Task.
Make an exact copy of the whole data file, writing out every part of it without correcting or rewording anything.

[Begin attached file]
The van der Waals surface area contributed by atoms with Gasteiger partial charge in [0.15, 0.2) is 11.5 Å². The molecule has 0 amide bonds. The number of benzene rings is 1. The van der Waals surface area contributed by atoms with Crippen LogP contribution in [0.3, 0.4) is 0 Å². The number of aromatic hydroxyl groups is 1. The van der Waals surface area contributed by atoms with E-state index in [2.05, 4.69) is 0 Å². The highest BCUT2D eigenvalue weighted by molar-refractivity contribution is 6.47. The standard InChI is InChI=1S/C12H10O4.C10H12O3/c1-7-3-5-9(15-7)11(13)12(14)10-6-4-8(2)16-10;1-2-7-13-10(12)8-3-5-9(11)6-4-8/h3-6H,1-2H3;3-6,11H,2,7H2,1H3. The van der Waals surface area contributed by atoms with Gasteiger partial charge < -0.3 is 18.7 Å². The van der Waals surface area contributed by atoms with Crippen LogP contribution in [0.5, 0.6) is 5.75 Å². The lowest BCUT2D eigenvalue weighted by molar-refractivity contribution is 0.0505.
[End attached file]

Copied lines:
The van der Waals surface area contributed by atoms with Gasteiger partial charge in [0.15, 0.2) is 11.5 Å². The molecule has 0 amide bonds. The number of benzene rings is 1. The van der Waals surface area contributed by atoms with Crippen LogP contribution in [0.3, 0.4) is 0 Å². The number of aromatic hydroxyl groups is 1. The van der Waals surface area contributed by atoms with E-state index in [2.05, 4.69) is 0 Å². The highest BCUT2D eigenvalue weighted by molar-refractivity contribution is 6.47. The standard InChI is InChI=1S/C12H10O4.C10H12O3/c1-7-3-5-9(15-7)11(13)12(14)10-6-4-8(2)16-10;1-2-7-13-10(12)8-3-5-9(11)6-4-8/h3-6H,1-2H3;3-6,11H,2,7H2,1H3. The van der Waals surface area contributed by atoms with Gasteiger partial charge < -0.3 is 18.7 Å². The van der Waals surface area contributed by atoms with Crippen LogP contribution in [0.5, 0.6) is 5.75 Å². The lowest BCUT2D eigenvalue weighted by molar-refractivity contribution is 0.0505.